Chinese New Year, also known as the Lunar New Year, falls each year between 21st January and 20th February. The Chinese zodiac has a 12-year cycle, each represented by one of twelve animals, and each animal is also linked to an element: metal, earth, wood, water, or fire.
Chinese New Year 2022 will be the Year of the Water Tiger.
As in nature, tigers are given qualities of power and bravery in Chinese culture. They are also considered to be kind, liberated and slightly unpredictable too!
To celebrate Chinese New Year, there are many activities which can be enjoyed, and which will enhance understanding of this vibrant cultural event.
In this blog, we suggest some ideas for activities linked to the theme of Chinese New Year to try out in class or at home.
1. Chinese Zodiac
Research and learn about the origins of the Chinese zodiac, as well as the Year of the Tiger. There are lots of useful websites and videos available online, for example this studycli website.
2. Traditional Phrases
Learn some different traditional phrases, for example “Kung hei fat choy,” is the Cantonese way to say, “Wishing you prosperity,”.
There are lots of useful websites to help you, for example, this one from China Highlights.
3. Tiger Artwork
Look at photographs and artwork depicting tigers. There are many illustrations which can be found online, including a wealth of Chinese examples ranging from ancient rock carvings through to modern interpretations. There are also some great YouTube videos of murals being created with tigers as the theme.
4. Tiger Portraits
Children could create their own tiger portraits using a variety of media, and these could be displayed as class collages. This example includes textile work using stitching and gluing.
5. Terrific Tiger
Collect adjectives to describe tigers. These could be used to create speech bubbles surrounding a print of the tiger, e.g. I am strong! I feel free! etc. The adjectives could also be written within the stripes on a template printed out or used to create a list poem. The descriptions could be developed further to include alliteration, similes etc.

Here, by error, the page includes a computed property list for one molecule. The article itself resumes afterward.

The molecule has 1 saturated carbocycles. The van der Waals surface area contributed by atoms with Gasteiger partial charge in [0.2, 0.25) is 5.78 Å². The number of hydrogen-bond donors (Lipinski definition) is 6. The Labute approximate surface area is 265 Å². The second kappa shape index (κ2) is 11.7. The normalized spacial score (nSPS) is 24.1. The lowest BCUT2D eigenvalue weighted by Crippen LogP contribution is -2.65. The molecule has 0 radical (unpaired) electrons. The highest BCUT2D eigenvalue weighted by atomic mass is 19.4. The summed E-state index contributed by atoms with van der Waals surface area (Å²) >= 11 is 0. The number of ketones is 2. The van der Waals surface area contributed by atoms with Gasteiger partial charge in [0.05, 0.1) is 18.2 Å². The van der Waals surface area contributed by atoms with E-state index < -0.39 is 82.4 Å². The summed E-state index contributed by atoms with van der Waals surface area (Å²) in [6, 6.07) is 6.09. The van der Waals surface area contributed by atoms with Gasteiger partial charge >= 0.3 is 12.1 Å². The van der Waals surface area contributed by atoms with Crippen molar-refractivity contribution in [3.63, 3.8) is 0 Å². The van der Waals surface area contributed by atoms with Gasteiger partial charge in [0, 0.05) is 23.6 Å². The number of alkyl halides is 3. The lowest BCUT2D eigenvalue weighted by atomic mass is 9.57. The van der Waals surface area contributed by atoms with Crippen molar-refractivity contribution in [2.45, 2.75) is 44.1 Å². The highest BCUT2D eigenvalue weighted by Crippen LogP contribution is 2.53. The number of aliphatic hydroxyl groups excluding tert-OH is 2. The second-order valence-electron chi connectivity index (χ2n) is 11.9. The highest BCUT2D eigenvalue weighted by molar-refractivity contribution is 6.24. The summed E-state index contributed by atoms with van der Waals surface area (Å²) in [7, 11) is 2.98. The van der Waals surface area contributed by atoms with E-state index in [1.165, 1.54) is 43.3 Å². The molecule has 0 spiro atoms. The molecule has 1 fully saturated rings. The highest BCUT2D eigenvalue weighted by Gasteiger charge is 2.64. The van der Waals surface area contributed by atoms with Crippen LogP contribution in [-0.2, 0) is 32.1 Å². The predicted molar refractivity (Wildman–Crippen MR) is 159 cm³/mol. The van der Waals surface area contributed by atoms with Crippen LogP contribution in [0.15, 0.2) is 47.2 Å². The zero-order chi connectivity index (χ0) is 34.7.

6. Fortune Cookies
A large fortune cookie could be made using cardboard and children can write a New Year wish for someone else on a slip of paper to be displayed inside.
7. Red Envelopes
- Use red paper and fold this to create a “lucky money” envelope (there are several videos on YouTube with instructions for folding to make a paper envelope).
- Decorate the envelope using gold pen and write someone else’s name on it. Slip a gold chocolate coin inside and pass the “lucky money” envelope to the other person at the end of the celebrations.
- A nice way to make sure every child receives a lucky envelope is to print out every name, cut them up and hold a random dip like a sweepstake.
For more information about this tradition, take a look at this website.
8. Zodiac Silhouettes
Use black card to create silhouettes of all the zodiac animals. Attach these to sticks and use them to re-enact the mythical race.
This could be done from behind a white sheet/paper and backlit by a lamp as a shadow puppet performance.
9. Tiger Puppets
Make mini tiger puppets using card and sticks. These could be decorated and coloured using felt pens, paint, different coloured paper, or card, and embellished using feathers, tinsel etc.
- Create a tiger face, a tiger bottom including pipe cleaner tail, and four legs and paws.
- Use two strips of card to make a concertina body.
- Glue these at one end at right angles and fold the pieces across one another until there is no more card to fold; you may need to make a few of these depending on the length of card used.
- Glue to fix.
- Add the legs to the start and end of the concertina, then glue each end of the concertina to the inside of the head and bottom.
- Attach a stick towards the front and back of the concertina and children can use the sticks to animate the tiger.
Why not set up a tiger parade around the hall/playground accompanied by some percussion instruments.
10. Sharing and Reading
Share books together and talk about what children learn from the different texts. Here are some of our book recommendations:
- Holidays Around the World: Celebrate Chinese New Year (National Geographic) – Carolyn Otto
- Sam and the Lucky Money – Karen Chinn
- Ruby’s Chinese New Year – Vickie Lee